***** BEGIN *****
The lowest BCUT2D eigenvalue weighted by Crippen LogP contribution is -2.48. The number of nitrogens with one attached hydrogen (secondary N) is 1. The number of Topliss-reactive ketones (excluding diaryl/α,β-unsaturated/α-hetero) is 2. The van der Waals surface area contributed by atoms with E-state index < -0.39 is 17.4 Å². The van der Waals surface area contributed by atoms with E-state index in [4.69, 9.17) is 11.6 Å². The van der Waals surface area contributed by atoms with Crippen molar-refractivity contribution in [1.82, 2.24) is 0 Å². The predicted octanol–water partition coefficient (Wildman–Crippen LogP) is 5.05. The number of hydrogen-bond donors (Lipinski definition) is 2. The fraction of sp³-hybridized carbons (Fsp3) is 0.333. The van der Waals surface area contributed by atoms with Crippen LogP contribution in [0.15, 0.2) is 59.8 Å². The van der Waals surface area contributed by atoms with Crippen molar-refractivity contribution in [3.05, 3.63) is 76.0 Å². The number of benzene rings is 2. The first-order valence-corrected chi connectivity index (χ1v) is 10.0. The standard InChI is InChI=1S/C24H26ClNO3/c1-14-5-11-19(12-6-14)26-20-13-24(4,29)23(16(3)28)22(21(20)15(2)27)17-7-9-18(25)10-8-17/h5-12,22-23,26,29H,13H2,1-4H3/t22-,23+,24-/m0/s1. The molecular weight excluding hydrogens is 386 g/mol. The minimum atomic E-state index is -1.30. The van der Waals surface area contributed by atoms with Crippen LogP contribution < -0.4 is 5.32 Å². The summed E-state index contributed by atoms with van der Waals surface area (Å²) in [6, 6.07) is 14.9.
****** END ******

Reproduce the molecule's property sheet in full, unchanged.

The lowest BCUT2D eigenvalue weighted by Crippen LogP contribution is -2.48. The number of nitrogens with one attached hydrogen (secondary N) is 1. The number of Topliss-reactive ketones (excluding diaryl/α,β-unsaturated/α-hetero) is 2. The van der Waals surface area contributed by atoms with E-state index < -0.39 is 17.4 Å². The van der Waals surface area contributed by atoms with E-state index in [4.69, 9.17) is 11.6 Å². The van der Waals surface area contributed by atoms with Crippen molar-refractivity contribution in [1.82, 2.24) is 0 Å². The predicted octanol–water partition coefficient (Wildman–Crippen LogP) is 5.05. The number of hydrogen-bond donors (Lipinski definition) is 2. The fraction of sp³-hybridized carbons (Fsp3) is 0.333. The van der Waals surface area contributed by atoms with Crippen LogP contribution in [0.15, 0.2) is 59.8 Å². The van der Waals surface area contributed by atoms with Crippen molar-refractivity contribution in [3.05, 3.63) is 76.0 Å². The number of benzene rings is 2. The first-order valence-corrected chi connectivity index (χ1v) is 10.0. The standard InChI is InChI=1S/C24H26ClNO3/c1-14-5-11-19(12-6-14)26-20-13-24(4,29)23(16(3)28)22(21(20)15(2)27)17-7-9-18(25)10-8-17/h5-12,22-23,26,29H,13H2,1-4H3/t22-,23+,24-/m0/s1. The molecular weight excluding hydrogens is 386 g/mol. The minimum atomic E-state index is -1.30. The van der Waals surface area contributed by atoms with Crippen LogP contribution < -0.4 is 5.32 Å². The summed E-state index contributed by atoms with van der Waals surface area (Å²) in [6, 6.07) is 14.9.